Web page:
## balance      5.669e-03 2.949e-04   19.22 <2e-16 ***

## —

## Signif. codes:  0 ‘***’ 0.001 ‘**’ 0.01 ‘*’ 0.05 ‘.’ 0.1 ‘ ‘ 1

##

## (Dispersion parameter for binomial family taken to be 1)

##

##     Null deviance: 1723.03  on 6046 degrees of freedom

## Residual deviance:  908.69 on 6045 degrees of freedom

## AIC: 912.69

##

## Number of Fisher Scoring iterations: 8

Assessing Coefficients

The below table shows the coefficient estimates and related information that result from fitting a logistic regression model so as to predict the probability of default = Yes using balance. Bear in mind that the coefficient estimates from logistic regression characterize the connection between the predictor and response variable on a log-odds scale (see Ch. 3 of ISLR1 for more details). Thus, we see that  ^β1=0.0057β^1=0.0057 ; this means that a rise in balance is related to a rise within the probability of default. To be precise, a one-unit increase in balance is related to a rise within the log odds of default by 0.0057 units.

tidy(model1)

##          term estimate   std.error statistic     p.value

## 1 (Intercept) -11.006277528 0.488739437 -22.51972 2.660162e-112

## 2     balance 0.005668817 0.000294946  19.21985 2.525157e-82

We can further interpret the balance coefficient as – for each one dollar increase in monthly balance carried, the chances of the customer defaulting increases by an element of 1.0057.

exp(coef(model1))

##  (Intercept)      balance

## 1.659718e-05 1.005685e+00

Many aspects of the coefficient output are almost like those discussed within the rectilinear regression output. for instance , we will measure the arrogance intervals and accuracy of the coefficient estimates by computing their standard errors. as an example , β1β^1 has a p-value < 2e-16  features a p-value < 2e-16 suggesting a statistically significant relationship between balance carried and therefore the probability of defaulting. we will also use the quality errors to urge confidence intervals as we did within the rectilinear regression tutorial:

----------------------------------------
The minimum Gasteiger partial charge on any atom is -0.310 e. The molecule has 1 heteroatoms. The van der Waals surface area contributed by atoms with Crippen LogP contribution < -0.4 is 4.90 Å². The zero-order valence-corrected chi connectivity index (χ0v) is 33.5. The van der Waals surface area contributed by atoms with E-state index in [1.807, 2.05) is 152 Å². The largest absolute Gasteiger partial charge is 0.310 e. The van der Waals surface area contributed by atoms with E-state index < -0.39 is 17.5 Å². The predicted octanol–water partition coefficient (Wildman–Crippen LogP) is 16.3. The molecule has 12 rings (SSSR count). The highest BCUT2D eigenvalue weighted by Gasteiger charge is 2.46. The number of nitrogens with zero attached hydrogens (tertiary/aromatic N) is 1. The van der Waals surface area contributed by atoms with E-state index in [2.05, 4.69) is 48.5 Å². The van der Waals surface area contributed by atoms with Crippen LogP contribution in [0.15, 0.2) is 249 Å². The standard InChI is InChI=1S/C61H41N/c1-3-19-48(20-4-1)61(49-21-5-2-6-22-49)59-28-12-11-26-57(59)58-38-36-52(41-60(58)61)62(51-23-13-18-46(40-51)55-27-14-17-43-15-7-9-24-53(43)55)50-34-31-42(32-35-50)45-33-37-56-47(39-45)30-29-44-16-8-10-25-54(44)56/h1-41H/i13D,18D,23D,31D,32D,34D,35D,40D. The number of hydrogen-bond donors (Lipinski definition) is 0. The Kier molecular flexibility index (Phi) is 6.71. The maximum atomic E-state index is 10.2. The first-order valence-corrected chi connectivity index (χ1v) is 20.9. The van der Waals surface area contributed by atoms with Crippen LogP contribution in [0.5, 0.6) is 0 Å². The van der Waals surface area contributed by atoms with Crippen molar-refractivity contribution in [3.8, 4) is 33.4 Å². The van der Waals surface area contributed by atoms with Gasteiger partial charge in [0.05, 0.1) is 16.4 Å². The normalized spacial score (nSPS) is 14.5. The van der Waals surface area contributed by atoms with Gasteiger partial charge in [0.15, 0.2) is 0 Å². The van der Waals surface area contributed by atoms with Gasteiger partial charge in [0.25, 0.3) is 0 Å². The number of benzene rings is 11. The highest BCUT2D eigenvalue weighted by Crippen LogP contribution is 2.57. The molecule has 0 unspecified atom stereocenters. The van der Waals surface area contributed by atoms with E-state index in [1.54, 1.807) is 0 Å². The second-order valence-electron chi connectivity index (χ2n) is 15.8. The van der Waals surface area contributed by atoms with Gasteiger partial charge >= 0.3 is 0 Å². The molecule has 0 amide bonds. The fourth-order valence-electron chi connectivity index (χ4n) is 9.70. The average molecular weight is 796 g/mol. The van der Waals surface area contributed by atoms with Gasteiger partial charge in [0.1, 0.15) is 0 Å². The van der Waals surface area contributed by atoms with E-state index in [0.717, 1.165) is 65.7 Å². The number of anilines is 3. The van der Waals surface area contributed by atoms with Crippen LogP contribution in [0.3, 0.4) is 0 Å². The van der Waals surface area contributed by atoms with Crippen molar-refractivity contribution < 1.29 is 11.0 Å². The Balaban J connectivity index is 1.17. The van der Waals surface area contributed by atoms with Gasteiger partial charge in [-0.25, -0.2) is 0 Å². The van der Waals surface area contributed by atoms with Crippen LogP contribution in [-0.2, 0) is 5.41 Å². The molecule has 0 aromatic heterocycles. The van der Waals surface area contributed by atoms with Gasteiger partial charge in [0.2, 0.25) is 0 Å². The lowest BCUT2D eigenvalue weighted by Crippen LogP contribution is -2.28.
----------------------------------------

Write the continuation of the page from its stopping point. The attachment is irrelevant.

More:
confint(model1)

##                     2.5 % 97.5 %

## (Intercept) -12.007610373 -10.089360652

## balance       0.005111835 0.006269411

Making Predictions

Once the coefficients are estimated, it’s an easy interest compute the probability of default for any given mastercard balance. Mathematically, using the coefficient estimates from our model we predict that the default probability for a private with a balance of \$1,000 is a smaller amount than 0.5%

^p(X)=e^β0+^β1X1+e^β0+^β1X=e−11.0063+0.0057×10001+e−11.0063+0.0057×1000=0.004785(3)

We can predict the probability of defaulting in R using the predict function (be bound to include type = “response”). Here we compare the probability of defaulting supported balances of \$1000 and \$2000. As you’ll see because the balance moves from \$1000 to \$2000 the probability of defaulting increases signficantly, from 0.5% to 58%!

One also can use qualitative predictors with the logistic regression model. As an example, we will fit a model that uses the scholar variable.

The coefficient related to student = Yes is positive, and therefore the associated p-value is statistically significant. this means that students tend to possess higher default probabilities than non-students. In fact, this model suggests that a student has nearly twice the chances of defaulting than non-students. However, within the next section we’ll see why.

Multiple Logistic Regression

We can also extend our model as seen in Eq. 1 in order that we will predict a binary response using multiple predictors where X=(X1,…,Xp)X=(X1,…,Xp) are p predictors:

p(X)=eβ0+β1X+⋯+βpXp1+eβ0+β1X+⋯+βpXp X